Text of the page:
Sunday, September 26, 2010

This is Your Book with Guns

Q: Is it okay for characters in YA novels to use guns? My story takes place in the future and several of the teenage characters have and use guns. I'm in the middle of revising, so it wouldn't be impossible to replace the word gun with some imaginary weapon from the future but I feel like that's a cop out. We hunted (bad choice of word?) down a librarian in the YA section to ask what she thought and she said it was fine, but her coworker overheard and they ended up disagreeing! Can you shed any light on this?
Once you throw firearms into the mix in a children's book, you're potentially upping the age level and cutting out a certain percentage of your audience. Not to say that it is verboten in YA, but the 10-12 crowd that very often reads up to YA might not get the chance to read it, some parents and other gatekeepers will be distraught about it, and if there is a "mature" YA section in the bookstore or library different from the other YA, the book may well be relegated to it. Plus the book might not make it into curriculum, book fairs and school libraries if there is a lot of gunplay.

So I think you have to decide, and this is something that only you will know: in the story that you are telling, are guns really necessary? If they are, really and truly, then you've gotta leave them in. If you're telling a story about gangsters or child soldiers or a school shooting or hunting (and probably a few other topics) it would absolutely not make sense to not have guns.

That said, I'd also urge you to check out how some other authors have handled the problem. Anthony Horowitz's teen spy Alex Rider for example (though those books are more 10+ rather than teen), is in MI6 like James Bond. However, they make a point of NOT giving him a gun, but rather all kinds of more-awesome gadgets that are a bit more kid friendly, like explosive gum,  metal-melting zit cream, and the like - plus he knows martial arts and uses at-hand objects such as sporting equipment, along with cunning, to disable or capture his enemies.  In Ender's Game, though the kids are in fact using real weapons, they think they are essentially playing a game... and they aren't "guns" as we know them anyway. (That's another thing - how far in the future are we talking? If it is super far into the future, surely they'd have something more high-tech than a plain old gun... so 19th century!)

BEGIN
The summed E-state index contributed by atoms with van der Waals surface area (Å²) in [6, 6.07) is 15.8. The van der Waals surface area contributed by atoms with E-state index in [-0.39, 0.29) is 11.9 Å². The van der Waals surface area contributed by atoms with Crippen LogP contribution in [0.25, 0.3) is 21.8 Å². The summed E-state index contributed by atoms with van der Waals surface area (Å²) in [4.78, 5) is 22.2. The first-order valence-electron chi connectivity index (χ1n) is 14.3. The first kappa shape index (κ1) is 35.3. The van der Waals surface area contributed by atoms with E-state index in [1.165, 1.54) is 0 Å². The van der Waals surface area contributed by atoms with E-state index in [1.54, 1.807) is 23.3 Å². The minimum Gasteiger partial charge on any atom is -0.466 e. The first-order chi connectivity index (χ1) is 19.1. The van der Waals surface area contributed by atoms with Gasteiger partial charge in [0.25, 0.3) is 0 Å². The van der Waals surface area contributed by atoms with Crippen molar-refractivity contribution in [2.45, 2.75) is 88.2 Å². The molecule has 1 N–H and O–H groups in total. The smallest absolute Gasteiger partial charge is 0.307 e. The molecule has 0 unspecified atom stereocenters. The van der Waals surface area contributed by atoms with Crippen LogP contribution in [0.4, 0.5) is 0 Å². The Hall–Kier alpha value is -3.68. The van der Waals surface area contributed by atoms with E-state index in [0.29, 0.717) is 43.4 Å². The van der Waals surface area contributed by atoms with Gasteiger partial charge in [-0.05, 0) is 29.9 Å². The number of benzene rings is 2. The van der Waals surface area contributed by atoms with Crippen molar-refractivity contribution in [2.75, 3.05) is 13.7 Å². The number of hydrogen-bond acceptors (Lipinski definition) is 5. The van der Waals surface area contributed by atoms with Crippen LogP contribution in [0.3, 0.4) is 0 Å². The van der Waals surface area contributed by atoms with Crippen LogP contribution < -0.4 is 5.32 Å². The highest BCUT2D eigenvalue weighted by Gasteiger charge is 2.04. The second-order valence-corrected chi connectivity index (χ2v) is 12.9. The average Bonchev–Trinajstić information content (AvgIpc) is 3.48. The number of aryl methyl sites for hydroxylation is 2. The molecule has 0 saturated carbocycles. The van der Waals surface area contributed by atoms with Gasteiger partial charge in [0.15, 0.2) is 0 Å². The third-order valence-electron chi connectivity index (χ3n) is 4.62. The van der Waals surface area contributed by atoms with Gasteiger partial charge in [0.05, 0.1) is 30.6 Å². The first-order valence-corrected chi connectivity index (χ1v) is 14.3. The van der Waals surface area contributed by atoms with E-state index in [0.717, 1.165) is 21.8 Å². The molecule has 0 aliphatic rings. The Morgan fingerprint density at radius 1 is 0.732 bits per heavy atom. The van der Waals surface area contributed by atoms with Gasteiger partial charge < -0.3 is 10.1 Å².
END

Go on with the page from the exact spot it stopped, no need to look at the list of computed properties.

Anyway. This is all a long way to say, if you need them leave them in. But if you aren't sure, try taking them out and see what it sounds like. Doesn't hurt to TRY, right? You can always put 'em back.

13 comments:

  1. Anonymous9:54 AM

    I have a middle grade novel with a 13 y/o girl who is a proficient hunter. I have had two editors who said, "No guns." One suggested I change it to a sling shot. However, three other editors have now asked for full manuscript, so I guess tastes differ. Shelley

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  2. I'm really anxious to see how people respond to this post, because I can honestly say I've not thought about it. Maybe it's my tendency to stick to mostly fantasy (including urban fantasy/paranormal) where swords/knives are quite popular, but if guns are used, I've never blinked twice. Maybe I wouldn't say the same if I read about one used in a contemporary, though.